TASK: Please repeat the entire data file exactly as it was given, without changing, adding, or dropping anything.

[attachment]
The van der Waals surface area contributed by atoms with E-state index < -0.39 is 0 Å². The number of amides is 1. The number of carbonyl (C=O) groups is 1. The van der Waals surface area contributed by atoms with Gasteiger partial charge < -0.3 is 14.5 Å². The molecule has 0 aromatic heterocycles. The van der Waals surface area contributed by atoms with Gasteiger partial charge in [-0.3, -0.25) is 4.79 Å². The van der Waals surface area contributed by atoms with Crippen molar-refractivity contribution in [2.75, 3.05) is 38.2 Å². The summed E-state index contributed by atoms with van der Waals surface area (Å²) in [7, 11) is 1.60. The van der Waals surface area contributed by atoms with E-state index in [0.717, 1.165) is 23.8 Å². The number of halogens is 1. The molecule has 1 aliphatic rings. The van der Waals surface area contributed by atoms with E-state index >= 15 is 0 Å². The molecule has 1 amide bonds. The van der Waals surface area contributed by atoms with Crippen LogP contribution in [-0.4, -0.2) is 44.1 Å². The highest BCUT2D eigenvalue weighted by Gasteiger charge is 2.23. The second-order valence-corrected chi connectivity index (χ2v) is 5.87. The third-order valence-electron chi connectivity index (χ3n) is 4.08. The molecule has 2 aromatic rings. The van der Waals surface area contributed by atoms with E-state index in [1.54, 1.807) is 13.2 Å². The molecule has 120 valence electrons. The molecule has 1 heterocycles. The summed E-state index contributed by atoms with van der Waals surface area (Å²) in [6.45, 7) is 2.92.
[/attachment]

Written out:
The van der Waals surface area contributed by atoms with E-state index < -0.39 is 0 Å². The number of amides is 1. The number of carbonyl (C=O) groups is 1. The van der Waals surface area contributed by atoms with Gasteiger partial charge < -0.3 is 14.5 Å². The molecule has 0 aromatic heterocycles. The van der Waals surface area contributed by atoms with Gasteiger partial charge in [-0.3, -0.25) is 4.79 Å². The van der Waals surface area contributed by atoms with Crippen molar-refractivity contribution in [2.75, 3.05) is 38.2 Å². The summed E-state index contributed by atoms with van der Waals surface area (Å²) in [7, 11) is 1.60. The van der Waals surface area contributed by atoms with E-state index in [0.717, 1.165) is 23.8 Å². The number of halogens is 1. The molecule has 1 aliphatic rings. The van der Waals surface area contributed by atoms with E-state index >= 15 is 0 Å². The molecule has 1 amide bonds. The van der Waals surface area contributed by atoms with Crippen LogP contribution in [-0.4, -0.2) is 44.1 Å². The highest BCUT2D eigenvalue weighted by Gasteiger charge is 2.23. The second-order valence-corrected chi connectivity index (χ2v) is 5.87. The third-order valence-electron chi connectivity index (χ3n) is 4.08. The molecule has 2 aromatic rings. The van der Waals surface area contributed by atoms with E-state index in [1.54, 1.807) is 13.2 Å². The molecule has 120 valence electrons. The molecule has 1 heterocycles. The summed E-state index contributed by atoms with van der Waals surface area (Å²) in [6.45, 7) is 2.92.